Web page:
1966- National Historic Preservation Act (NHPA) is passed due to the public's reaction to a possible threat to archaeological sites and historical structures in areas that are being developed due to a increase in population and expanding cities.
1970- UNESCO is passed prohibiting the import, export and transfer of ownership of cultural property between international lines to reduce the worldwide pillaging of cultural goods.
1971- The Protection and Enhancement of Cultural Environment is enacted requiring agencies to inventory historical properties, forcing them to add them to the National Registry of Historic Places. This causes agencies also to possibly relocate their plans for construction depending on the site that is found.
1974- Archaeological and Historic Preservation Act is passed authorizing the oversight and coordination of public archaeology to the Secretary of the Interior. This act also allows federal money to be spent on the archaeological field for excavations research and publication of projected results. Also an increased awareness of archaeological responsibilities leads to the increased demand for professional archaeologists
1979- Archaeological Resource Protection Act is passed giving further power to the Antiquities Act of 1906. It promises that the government will improve enforcement of resource protection, including many different types of artifacts and sites.
1986- One year after the discovery of the Titanic, RMS Titanic Maritime Memorial Act is passed to encourage the US and other countries to enter into negotiations to designate the shipwreck as a memorial and developed guidelines to the exploration of, research on, and salvage of the shipwreck.
1990- The Native American Graves Protection and Repatriation Act, is passed by congress giving the Native Americans all culturally affiliated artifacts such as human remains, funeral objects, sacred objects, and all other object inadvertly discovered from tribal land from the federal government. after 1990 that are being held in museums.
1991- The secretary of Interiors enacts the National Strategy for Federal Archaeology which maintains standards for the way archaeology is done, maintain the site, conserving collections, and sharing results with other archaeologists and possibly the public to increase the archaeological knowledge in the community.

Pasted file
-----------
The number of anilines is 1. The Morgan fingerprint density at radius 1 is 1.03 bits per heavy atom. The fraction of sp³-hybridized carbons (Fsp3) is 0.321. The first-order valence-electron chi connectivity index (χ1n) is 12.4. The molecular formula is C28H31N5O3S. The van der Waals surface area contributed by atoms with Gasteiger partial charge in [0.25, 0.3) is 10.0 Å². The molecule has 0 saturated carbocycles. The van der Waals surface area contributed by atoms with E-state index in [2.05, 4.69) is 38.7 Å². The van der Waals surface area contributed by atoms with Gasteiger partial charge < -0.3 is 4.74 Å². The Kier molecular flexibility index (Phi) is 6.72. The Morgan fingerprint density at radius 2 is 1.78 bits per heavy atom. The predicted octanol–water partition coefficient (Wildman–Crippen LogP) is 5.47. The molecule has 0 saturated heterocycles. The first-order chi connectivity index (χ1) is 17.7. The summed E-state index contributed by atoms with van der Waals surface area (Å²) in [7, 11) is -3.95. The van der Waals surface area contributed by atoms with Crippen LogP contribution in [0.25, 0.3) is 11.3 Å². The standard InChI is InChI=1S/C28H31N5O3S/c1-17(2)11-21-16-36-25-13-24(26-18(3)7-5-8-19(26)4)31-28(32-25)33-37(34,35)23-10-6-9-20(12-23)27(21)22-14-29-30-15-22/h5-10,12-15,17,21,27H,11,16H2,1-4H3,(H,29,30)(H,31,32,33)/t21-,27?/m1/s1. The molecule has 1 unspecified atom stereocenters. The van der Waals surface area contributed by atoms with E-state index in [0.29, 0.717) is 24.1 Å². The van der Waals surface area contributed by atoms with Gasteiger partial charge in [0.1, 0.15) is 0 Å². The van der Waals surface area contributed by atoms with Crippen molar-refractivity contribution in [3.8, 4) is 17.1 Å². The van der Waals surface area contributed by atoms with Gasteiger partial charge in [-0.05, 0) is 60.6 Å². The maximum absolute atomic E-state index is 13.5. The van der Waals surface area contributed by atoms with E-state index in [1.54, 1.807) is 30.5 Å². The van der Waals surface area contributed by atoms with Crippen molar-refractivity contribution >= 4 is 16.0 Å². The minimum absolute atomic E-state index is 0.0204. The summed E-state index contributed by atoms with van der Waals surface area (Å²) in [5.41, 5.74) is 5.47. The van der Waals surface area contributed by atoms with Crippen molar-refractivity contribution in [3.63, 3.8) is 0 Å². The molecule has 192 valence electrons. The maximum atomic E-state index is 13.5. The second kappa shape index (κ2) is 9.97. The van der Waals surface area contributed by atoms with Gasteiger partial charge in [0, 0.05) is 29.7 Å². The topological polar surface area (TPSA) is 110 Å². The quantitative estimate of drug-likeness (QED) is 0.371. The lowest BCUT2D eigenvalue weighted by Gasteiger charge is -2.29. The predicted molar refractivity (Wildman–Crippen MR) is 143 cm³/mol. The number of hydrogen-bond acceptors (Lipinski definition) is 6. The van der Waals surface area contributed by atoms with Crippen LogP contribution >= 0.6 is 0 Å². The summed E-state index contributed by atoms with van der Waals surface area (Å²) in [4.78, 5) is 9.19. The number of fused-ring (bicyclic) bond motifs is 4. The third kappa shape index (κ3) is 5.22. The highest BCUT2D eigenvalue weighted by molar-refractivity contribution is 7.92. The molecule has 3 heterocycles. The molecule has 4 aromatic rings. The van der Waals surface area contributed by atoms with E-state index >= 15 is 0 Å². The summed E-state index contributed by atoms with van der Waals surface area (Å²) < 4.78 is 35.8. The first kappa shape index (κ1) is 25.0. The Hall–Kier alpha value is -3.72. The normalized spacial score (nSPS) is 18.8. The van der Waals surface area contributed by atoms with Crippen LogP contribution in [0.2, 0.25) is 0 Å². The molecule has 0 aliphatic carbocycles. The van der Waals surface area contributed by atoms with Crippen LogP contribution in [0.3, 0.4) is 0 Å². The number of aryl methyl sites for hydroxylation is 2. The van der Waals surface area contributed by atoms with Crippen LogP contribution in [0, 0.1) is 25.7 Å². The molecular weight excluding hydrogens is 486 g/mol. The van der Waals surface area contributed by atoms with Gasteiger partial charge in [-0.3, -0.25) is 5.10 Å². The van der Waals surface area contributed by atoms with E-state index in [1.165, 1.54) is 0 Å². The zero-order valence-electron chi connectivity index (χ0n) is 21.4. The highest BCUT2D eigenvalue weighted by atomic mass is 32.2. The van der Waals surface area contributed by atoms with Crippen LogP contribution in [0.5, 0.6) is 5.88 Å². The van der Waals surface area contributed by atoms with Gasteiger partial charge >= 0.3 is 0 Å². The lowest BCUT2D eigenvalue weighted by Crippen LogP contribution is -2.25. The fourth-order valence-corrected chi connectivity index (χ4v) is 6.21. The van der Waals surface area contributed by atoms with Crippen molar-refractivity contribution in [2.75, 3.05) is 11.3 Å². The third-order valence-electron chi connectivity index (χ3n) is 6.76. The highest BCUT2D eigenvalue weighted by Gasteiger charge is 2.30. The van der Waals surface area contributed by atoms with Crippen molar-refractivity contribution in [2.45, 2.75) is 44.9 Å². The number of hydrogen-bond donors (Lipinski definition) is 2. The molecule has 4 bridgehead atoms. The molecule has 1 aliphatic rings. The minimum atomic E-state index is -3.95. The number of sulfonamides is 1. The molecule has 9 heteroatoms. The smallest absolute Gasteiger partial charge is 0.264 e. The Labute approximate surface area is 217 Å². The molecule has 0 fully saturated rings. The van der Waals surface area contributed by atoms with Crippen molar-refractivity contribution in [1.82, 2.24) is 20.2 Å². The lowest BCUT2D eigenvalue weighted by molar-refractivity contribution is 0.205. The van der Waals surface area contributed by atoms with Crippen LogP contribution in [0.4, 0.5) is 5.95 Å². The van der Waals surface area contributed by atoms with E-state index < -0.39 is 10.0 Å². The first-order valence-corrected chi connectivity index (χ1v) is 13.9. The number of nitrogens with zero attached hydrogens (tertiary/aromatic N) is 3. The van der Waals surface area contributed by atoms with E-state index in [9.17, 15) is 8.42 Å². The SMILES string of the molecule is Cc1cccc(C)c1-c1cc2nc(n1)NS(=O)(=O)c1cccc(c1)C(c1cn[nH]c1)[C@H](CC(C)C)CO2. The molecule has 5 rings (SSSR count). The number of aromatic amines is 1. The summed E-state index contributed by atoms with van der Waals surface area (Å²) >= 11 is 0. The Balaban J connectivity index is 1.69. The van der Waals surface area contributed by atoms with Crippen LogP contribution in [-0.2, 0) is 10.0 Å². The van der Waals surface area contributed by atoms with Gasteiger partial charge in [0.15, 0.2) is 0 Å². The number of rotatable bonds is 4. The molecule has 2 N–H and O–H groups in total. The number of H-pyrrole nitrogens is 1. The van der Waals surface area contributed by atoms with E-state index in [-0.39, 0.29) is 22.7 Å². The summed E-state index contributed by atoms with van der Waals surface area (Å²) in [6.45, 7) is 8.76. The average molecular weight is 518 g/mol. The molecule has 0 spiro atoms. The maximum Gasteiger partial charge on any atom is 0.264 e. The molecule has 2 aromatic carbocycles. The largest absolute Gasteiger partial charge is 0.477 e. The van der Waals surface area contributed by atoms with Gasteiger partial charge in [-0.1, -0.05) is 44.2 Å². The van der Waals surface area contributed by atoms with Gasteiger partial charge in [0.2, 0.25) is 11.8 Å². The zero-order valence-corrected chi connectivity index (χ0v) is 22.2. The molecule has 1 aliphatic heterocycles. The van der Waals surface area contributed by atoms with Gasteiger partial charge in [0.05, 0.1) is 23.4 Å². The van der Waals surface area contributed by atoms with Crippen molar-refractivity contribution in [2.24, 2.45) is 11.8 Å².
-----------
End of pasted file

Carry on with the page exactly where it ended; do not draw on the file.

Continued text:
1993- ArchNet is established which provides a detailed look into the archaeological resources found on the internet. It is the Virtual Library for Archaeology.
1997- Since the first appearance in 1983, Archaeology Week has become an experience in 39 states. This week or month long celebration encourages the public to notice the type of archaeological work that is going on all around them. It also lets people experience the importance of historical preservation that needs to be obtained before all of our past has disappeared.
1998- Registration of Professional Archaeologist is established to promote the universal codes, ethics, and conducts to be taken by all professionals in the field.
2003- Preserve America is enacted to further the Antiquities and Preservation Acts of 1906 and 1979. It advances the protection, enhancement, and contemporary use of federally owned historic properties.
The National Park Service is controlled in Washington D.C. with a director and six associate directors. Each member has a specific duty that they are involved in ranging from Tourism to concession management to resource management in all of the parks that are associated with the national parks in the United States. There are six separate offices located in offices all over the United States, Lousianna, Washington D.C., Colorado, West Virginia and Virginia. The field is headed by the six regions of the United State Parks are headed by a Regional Manager who reports to the Regional Director. The regional directors is in control of the policies, planning, and general authority of the parks in their designated areas. They are also in control of the budget formulation and financial management (National Park Service).
Work Cited Edit
McDavid, Carol. 2002:2. From Real Space to Cyberspace: The Internet and Public Archaeology Practice. Unpublished doctoral dissertation. University of Cambridge.
National Park Services. U.S. Department of the Interior. 2007 Public Archaeology in the United States; History; Mission; Quick Facts; Grants. Electronic Document. http://www.nps.gov/archeology/timeline/timeline.htm
Public Archaeology. Society of American Archaeology. Electronic Document. http://ssa.org/ForThePublic/ForArchaeologists/tabid/261/default.aspx
Trigger, Bruce. 2007 A History of Archaeological Thought. Cambridge University Press.